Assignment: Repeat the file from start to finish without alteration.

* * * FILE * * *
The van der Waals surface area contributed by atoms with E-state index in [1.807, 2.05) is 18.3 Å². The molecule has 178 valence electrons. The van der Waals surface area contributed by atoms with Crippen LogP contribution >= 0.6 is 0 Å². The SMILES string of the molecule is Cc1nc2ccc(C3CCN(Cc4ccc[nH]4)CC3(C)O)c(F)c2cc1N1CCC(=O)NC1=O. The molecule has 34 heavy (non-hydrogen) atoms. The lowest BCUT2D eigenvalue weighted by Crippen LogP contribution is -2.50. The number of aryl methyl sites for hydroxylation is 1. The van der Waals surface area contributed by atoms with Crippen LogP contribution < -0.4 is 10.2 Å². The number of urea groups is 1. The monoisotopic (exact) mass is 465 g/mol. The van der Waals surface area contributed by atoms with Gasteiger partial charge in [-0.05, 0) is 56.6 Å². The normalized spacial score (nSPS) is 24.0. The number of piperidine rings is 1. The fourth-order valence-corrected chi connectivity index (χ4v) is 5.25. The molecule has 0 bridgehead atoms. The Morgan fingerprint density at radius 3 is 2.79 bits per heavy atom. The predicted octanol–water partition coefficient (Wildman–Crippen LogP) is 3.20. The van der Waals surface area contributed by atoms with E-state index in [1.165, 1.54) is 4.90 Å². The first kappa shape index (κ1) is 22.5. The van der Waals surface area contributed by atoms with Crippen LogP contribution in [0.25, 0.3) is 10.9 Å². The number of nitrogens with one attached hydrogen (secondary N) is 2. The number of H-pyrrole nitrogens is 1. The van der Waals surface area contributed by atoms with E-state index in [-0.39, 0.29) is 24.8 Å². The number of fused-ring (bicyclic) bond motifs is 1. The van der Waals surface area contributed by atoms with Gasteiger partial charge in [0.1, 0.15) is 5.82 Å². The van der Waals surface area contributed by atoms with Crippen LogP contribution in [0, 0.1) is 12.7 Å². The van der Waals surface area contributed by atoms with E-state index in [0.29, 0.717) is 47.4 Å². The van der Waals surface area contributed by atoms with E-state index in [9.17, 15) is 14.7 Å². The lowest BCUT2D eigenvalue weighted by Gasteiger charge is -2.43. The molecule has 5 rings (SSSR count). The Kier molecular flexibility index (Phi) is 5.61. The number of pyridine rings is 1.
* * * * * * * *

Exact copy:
The van der Waals surface area contributed by atoms with E-state index in [1.807, 2.05) is 18.3 Å². The molecule has 178 valence electrons. The van der Waals surface area contributed by atoms with Crippen LogP contribution >= 0.6 is 0 Å². The SMILES string of the molecule is Cc1nc2ccc(C3CCN(Cc4ccc[nH]4)CC3(C)O)c(F)c2cc1N1CCC(=O)NC1=O. The molecule has 34 heavy (non-hydrogen) atoms. The lowest BCUT2D eigenvalue weighted by Crippen LogP contribution is -2.50. The number of aryl methyl sites for hydroxylation is 1. The van der Waals surface area contributed by atoms with Crippen LogP contribution < -0.4 is 10.2 Å². The number of urea groups is 1. The monoisotopic (exact) mass is 465 g/mol. The van der Waals surface area contributed by atoms with Gasteiger partial charge in [-0.05, 0) is 56.6 Å². The normalized spacial score (nSPS) is 24.0. The number of piperidine rings is 1. The fourth-order valence-corrected chi connectivity index (χ4v) is 5.25. The molecule has 0 bridgehead atoms. The Morgan fingerprint density at radius 3 is 2.79 bits per heavy atom. The predicted octanol–water partition coefficient (Wildman–Crippen LogP) is 3.20. The van der Waals surface area contributed by atoms with E-state index in [1.165, 1.54) is 4.90 Å². The first kappa shape index (κ1) is 22.5. The van der Waals surface area contributed by atoms with Crippen LogP contribution in [0.25, 0.3) is 10.9 Å². The number of nitrogens with one attached hydrogen (secondary N) is 2. The number of H-pyrrole nitrogens is 1. The van der Waals surface area contributed by atoms with E-state index in [-0.39, 0.29) is 24.8 Å². The number of fused-ring (bicyclic) bond motifs is 1. The van der Waals surface area contributed by atoms with Gasteiger partial charge in [0.1, 0.15) is 5.82 Å². The van der Waals surface area contributed by atoms with Crippen LogP contribution in [0, 0.1) is 12.7 Å². The van der Waals surface area contributed by atoms with E-state index in [0.29, 0.717) is 47.4 Å². The van der Waals surface area contributed by atoms with E-state index in [9.17, 15) is 14.7 Å². The lowest BCUT2D eigenvalue weighted by Gasteiger charge is -2.43. The molecule has 5 rings (SSSR count). The Kier molecular flexibility index (Phi) is 5.61. The number of pyridine rings is 1.